Sticking to tradition in retail — specifically, choosing what to sell without having the data to back up the decision — could be what's killing struggling chains.
That's at least if you ask Doug Merritt, the president and CEO of software analytics play Splunk, who told CNBC on Monday that picking items to sell without consulting customer data could land retailers in jeopardy.
"If you're doing it that way, it's going to be harder and harder to be successful," Merritt told "Mad Money" host Jim Cramer. "That is not the way that Amazon's doing it. That's not the way that Mercadolibre's doing it. That's not the way Alibaba's doing it."
"Worlds are being disrupted because people are taking a data-driven approach right now to understanding product velocity [and] customer needs," Merritt continued.
Splunk is partnered with Amazon's cloud arm, Amazon Web Services, and boasts clients such as Coca-Cola, Nordstrom, Groupon and the state of Alaska.
The San Francisco-based company helps clients gather real-time data related to their businesses to smooth operations, heighten security and gain eye-opening insights into their customers.
For retailers in particular, Merritt's company hones in on ultra-specific data points that paint a picture of broader customer patterns, wants and needs.
"There are signals — WiFi hotspots, mobile devices, sensors on the stores — that, if you know how to trap, you can do a much better job of understanding what your customers need and listening to that customer so you can be successful," the CEO said.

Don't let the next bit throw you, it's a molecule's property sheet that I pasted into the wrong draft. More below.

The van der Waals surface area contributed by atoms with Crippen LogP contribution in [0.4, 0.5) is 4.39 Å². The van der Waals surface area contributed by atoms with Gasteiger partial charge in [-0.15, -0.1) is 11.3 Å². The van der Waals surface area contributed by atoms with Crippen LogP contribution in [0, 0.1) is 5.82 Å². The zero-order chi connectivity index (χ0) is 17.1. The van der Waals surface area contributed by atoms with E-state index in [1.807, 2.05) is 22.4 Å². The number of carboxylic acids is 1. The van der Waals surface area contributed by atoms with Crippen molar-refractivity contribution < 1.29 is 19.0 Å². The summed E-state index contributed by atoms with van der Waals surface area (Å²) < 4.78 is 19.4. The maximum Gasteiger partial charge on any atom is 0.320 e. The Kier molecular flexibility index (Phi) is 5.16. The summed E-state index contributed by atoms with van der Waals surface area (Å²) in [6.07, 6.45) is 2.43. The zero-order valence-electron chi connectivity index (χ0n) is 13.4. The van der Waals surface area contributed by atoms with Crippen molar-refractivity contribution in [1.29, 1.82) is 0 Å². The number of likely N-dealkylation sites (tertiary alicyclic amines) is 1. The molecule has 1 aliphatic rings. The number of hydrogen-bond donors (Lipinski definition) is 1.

These days, Splunk is moving towards a more "prescriptive" model, telling customers not only that they need to harness their data to survive, but also explaining which data points are most useful and how to use them, Merritt told Cramer.
The move is part of Splunk's push to create faster "time to value" for their customers, which comes in handy for multinational companies that need to comply with foreign regulations, the CEO said.
But most of all, Merritt said that Splunk's core mission and its partnership with Amazon highlights what companies increasingly need: visibility into customer sentiment and behavior.
"Every company has got to become a data-driven company or they just won't compete going forward," Merritt told Cramer, speaking from CNBC's 1Market in San Francisco. "And Splunk is the best solution out there to help companies understand this multitude of data that is coming in every single day and turn it into a business outcome, a true competitive advantage."